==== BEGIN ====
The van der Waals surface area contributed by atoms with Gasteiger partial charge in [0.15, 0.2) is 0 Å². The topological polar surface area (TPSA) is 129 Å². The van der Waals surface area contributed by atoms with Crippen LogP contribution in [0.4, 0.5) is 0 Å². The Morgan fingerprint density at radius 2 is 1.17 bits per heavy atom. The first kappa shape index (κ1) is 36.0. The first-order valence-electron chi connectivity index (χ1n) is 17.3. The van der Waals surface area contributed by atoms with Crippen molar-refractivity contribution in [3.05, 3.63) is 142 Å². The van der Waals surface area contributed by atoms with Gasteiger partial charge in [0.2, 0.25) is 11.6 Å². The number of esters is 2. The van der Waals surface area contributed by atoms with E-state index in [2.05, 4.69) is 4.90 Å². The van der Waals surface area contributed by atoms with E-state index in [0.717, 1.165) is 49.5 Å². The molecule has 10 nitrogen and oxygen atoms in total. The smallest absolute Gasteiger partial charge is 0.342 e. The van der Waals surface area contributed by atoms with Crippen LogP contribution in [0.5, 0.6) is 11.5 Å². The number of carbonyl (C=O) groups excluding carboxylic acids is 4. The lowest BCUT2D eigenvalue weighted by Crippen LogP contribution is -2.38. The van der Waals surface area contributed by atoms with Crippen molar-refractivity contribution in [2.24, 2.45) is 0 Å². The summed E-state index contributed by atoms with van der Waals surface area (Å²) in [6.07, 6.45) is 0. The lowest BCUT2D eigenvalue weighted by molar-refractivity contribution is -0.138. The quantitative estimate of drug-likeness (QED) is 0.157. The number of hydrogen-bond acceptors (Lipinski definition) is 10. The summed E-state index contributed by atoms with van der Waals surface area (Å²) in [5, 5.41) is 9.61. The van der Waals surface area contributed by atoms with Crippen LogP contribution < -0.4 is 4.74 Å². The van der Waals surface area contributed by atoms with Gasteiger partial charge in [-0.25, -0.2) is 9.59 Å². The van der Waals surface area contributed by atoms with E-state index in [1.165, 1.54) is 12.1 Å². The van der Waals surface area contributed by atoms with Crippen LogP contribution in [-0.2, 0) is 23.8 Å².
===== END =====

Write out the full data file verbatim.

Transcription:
The van der Waals surface area contributed by atoms with Gasteiger partial charge in [0.15, 0.2) is 0 Å². The topological polar surface area (TPSA) is 129 Å². The van der Waals surface area contributed by atoms with Crippen LogP contribution in [0.4, 0.5) is 0 Å². The Morgan fingerprint density at radius 2 is 1.17 bits per heavy atom. The first kappa shape index (κ1) is 36.0. The first-order valence-electron chi connectivity index (χ1n) is 17.3. The van der Waals surface area contributed by atoms with Crippen molar-refractivity contribution in [3.05, 3.63) is 142 Å². The van der Waals surface area contributed by atoms with Gasteiger partial charge in [0.2, 0.25) is 11.6 Å². The number of esters is 2. The van der Waals surface area contributed by atoms with E-state index in [2.05, 4.69) is 4.90 Å². The van der Waals surface area contributed by atoms with E-state index in [0.717, 1.165) is 49.5 Å². The molecule has 10 nitrogen and oxygen atoms in total. The smallest absolute Gasteiger partial charge is 0.342 e. The van der Waals surface area contributed by atoms with Crippen LogP contribution in [0.5, 0.6) is 11.5 Å². The number of carbonyl (C=O) groups excluding carboxylic acids is 4. The lowest BCUT2D eigenvalue weighted by Crippen LogP contribution is -2.38. The van der Waals surface area contributed by atoms with Crippen molar-refractivity contribution in [2.24, 2.45) is 0 Å². The summed E-state index contributed by atoms with van der Waals surface area (Å²) in [6.07, 6.45) is 0. The lowest BCUT2D eigenvalue weighted by molar-refractivity contribution is -0.138. The quantitative estimate of drug-likeness (QED) is 0.157. The number of hydrogen-bond acceptors (Lipinski definition) is 10. The summed E-state index contributed by atoms with van der Waals surface area (Å²) in [5, 5.41) is 9.61. The van der Waals surface area contributed by atoms with Crippen LogP contribution < -0.4 is 4.74 Å². The van der Waals surface area contributed by atoms with Gasteiger partial charge in [-0.25, -0.2) is 9.59 Å². The van der Waals surface area contributed by atoms with E-state index in [1.165, 1.54) is 12.1 Å². The van der Waals surface area contributed by atoms with Crippen LogP contribution in [-0.2, 0) is 23.8 Å².